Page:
10 September 2018   2 comments

In virtually every country on the planet, economic inequality is getting worse.  For some, like the US, the trend has been going on since the 1980s.  For others, like Brazil and China, the divergence between rich and poor is more recent, reversing difficult attempts to even out economic disparities.  Walter Scheidel of Stanford University has written a book (The Great Leveler: Violence and the History of Inequality from the Stone Age to the Twenty-First Centuryon the historic points where economic inequality was reversed.  In an interview with the Economist, which summarizes his argument–“throughout history, economic inequality has only been rectified by one of the “Four Horsemen of Leveling”: warfare, revolution, state collapse and plague”–Scheidel expands on his evidence.  The Economist quotes from the book:

“There was always one Big Reason behind every known episode of substantial leveling. There was one Big Reason why John D. Rockefeller was an entire order of magnitude richer in real terms than his richest compatriots one and two generations later, why the Britain of Downton Abbey gave way to a society known for universal free healthcare and powerful labor unions, why in industrialized nations around the globe the gap between rich and poor was so much smaller in the third quarter of the twentieth century than it had been at its beginning – and, indeed, why a hundred generations earlier ancient Spartans and Athenians had embraced ideals of equality and sought to put them into practice. There was one Big Reason why by the 1950s the Chinese village of Zhangghuangcun had come to boast a perfectly egalitarian distribution of farmland; one Big Reason why the high and mighty of Lower Egypt 3,000 years ago had to bury their dead with hand-me-downs or in shoddily manufactured coffins, why the remnants of the Roman aristocracy lined up for handouts from the pope and the successors of Maya chiefs subsisted on the same diet as hoi polloi; and one Big Reason why humble farmhands in Byzantine and early Islamic Egypt and carpenters in late medieval England and hired workers in early modern Mexico earned more and ate better than their peers before or after. These Big Reasons were not all the same, but they shared one common root: massive and violent disruptions of the established order. Across recorded history, the periodic compressions of inequality brought about by mass mobilization warfare, transformative revolution, state failure, and pandemics have invariably dwarfed any known instances of equalization by entirely peaceful means.”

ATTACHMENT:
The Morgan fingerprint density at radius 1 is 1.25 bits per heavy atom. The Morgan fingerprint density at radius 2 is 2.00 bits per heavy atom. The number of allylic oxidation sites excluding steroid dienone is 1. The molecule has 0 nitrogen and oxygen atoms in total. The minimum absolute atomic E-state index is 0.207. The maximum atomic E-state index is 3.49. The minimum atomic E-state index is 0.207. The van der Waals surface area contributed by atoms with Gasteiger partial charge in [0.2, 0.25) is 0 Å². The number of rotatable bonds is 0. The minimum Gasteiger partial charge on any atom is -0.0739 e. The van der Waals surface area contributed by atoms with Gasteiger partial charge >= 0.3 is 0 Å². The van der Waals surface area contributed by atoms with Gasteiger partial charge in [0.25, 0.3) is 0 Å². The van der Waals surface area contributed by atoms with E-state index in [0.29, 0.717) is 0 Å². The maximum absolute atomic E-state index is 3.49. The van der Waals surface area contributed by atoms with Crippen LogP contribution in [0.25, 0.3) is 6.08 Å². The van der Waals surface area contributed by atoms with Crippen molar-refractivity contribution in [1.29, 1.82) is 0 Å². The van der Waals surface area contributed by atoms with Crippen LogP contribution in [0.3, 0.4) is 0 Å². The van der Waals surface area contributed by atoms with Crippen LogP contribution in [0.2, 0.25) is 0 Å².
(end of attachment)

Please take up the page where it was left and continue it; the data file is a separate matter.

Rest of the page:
The argument is huge and difficult to sustain over the time period Scheidel uses.  Nonetheless, I found the book to be engaging and it carried an intuitive ring of truth.  As I read it, I kept telling myself that history is not a sure guide to the future, but it certainly does make us think.


The Sweden Democrats did not do as well as many had feared in the national election.  Instead of breaking the 20% barrier, the party only won 17.6%, not a huge percentage but better than the 12.9% it garnered last year.  The final composition of the Swedish Government remains unclear as none of the political alliances achieved 50% of the seats.  But the business of governance will be significantly more complicated because of the power of the right-wing.  Moreover, the results do not really shed light on the cause of the popularity of the right wing parties which we simply label as “populist”.  The popularity could be economic stagnation among certain groups or a backlash against immigration and refugees.  The analysis of the Swedish election is quite intricate and complicated. 

Results of the Swedish Election